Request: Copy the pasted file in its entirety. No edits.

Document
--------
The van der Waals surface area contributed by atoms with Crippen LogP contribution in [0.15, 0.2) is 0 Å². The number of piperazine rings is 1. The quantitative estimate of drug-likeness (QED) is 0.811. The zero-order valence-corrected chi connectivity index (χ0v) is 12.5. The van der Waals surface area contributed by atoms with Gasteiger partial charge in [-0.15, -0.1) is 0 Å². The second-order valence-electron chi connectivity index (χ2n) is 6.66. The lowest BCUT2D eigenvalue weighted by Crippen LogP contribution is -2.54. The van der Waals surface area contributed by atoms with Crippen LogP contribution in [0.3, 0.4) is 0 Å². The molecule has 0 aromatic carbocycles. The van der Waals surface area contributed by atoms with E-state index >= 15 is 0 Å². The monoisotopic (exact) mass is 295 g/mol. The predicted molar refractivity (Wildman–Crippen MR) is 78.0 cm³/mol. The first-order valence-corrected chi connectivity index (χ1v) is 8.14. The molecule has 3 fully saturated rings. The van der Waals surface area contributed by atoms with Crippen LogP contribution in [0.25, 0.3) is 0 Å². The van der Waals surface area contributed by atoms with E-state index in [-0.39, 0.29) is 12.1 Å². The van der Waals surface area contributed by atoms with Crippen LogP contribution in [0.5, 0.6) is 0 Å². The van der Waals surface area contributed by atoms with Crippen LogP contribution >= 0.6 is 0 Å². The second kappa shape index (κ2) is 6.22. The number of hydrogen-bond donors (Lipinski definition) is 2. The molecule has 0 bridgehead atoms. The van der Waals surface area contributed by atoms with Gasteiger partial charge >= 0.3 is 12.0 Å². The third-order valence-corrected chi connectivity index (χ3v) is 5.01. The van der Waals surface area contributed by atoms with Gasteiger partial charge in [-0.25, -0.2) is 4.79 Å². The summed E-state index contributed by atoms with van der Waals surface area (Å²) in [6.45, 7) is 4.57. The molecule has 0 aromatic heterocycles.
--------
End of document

The van der Waals surface area contributed by atoms with Crippen LogP contribution in [0.15, 0.2) is 0 Å². The number of piperazine rings is 1. The quantitative estimate of drug-likeness (QED) is 0.811. The zero-order valence-corrected chi connectivity index (χ0v) is 12.5. The van der Waals surface area contributed by atoms with Gasteiger partial charge in [-0.15, -0.1) is 0 Å². The second-order valence-electron chi connectivity index (χ2n) is 6.66. The lowest BCUT2D eigenvalue weighted by Crippen LogP contribution is -2.54. The van der Waals surface area contributed by atoms with Crippen LogP contribution in [0.3, 0.4) is 0 Å². The molecule has 0 aromatic carbocycles. The van der Waals surface area contributed by atoms with E-state index >= 15 is 0 Å². The monoisotopic (exact) mass is 295 g/mol. The predicted molar refractivity (Wildman–Crippen MR) is 78.0 cm³/mol. The first-order valence-corrected chi connectivity index (χ1v) is 8.14. The molecule has 3 fully saturated rings. The van der Waals surface area contributed by atoms with Crippen LogP contribution in [0.25, 0.3) is 0 Å². The van der Waals surface area contributed by atoms with E-state index in [-0.39, 0.29) is 12.1 Å². The van der Waals surface area contributed by atoms with Crippen LogP contribution in [0.5, 0.6) is 0 Å². The van der Waals surface area contributed by atoms with Crippen LogP contribution >= 0.6 is 0 Å². The second kappa shape index (κ2) is 6.22. The number of hydrogen-bond donors (Lipinski definition) is 2. The molecule has 0 bridgehead atoms. The van der Waals surface area contributed by atoms with Gasteiger partial charge >= 0.3 is 12.0 Å². The third-order valence-corrected chi connectivity index (χ3v) is 5.01. The van der Waals surface area contributed by atoms with Gasteiger partial charge in [-0.25, -0.2) is 4.79 Å². The summed E-state index contributed by atoms with van der Waals surface area (Å²) in [6.45, 7) is 4.57. The molecule has 0 aromatic heterocycles.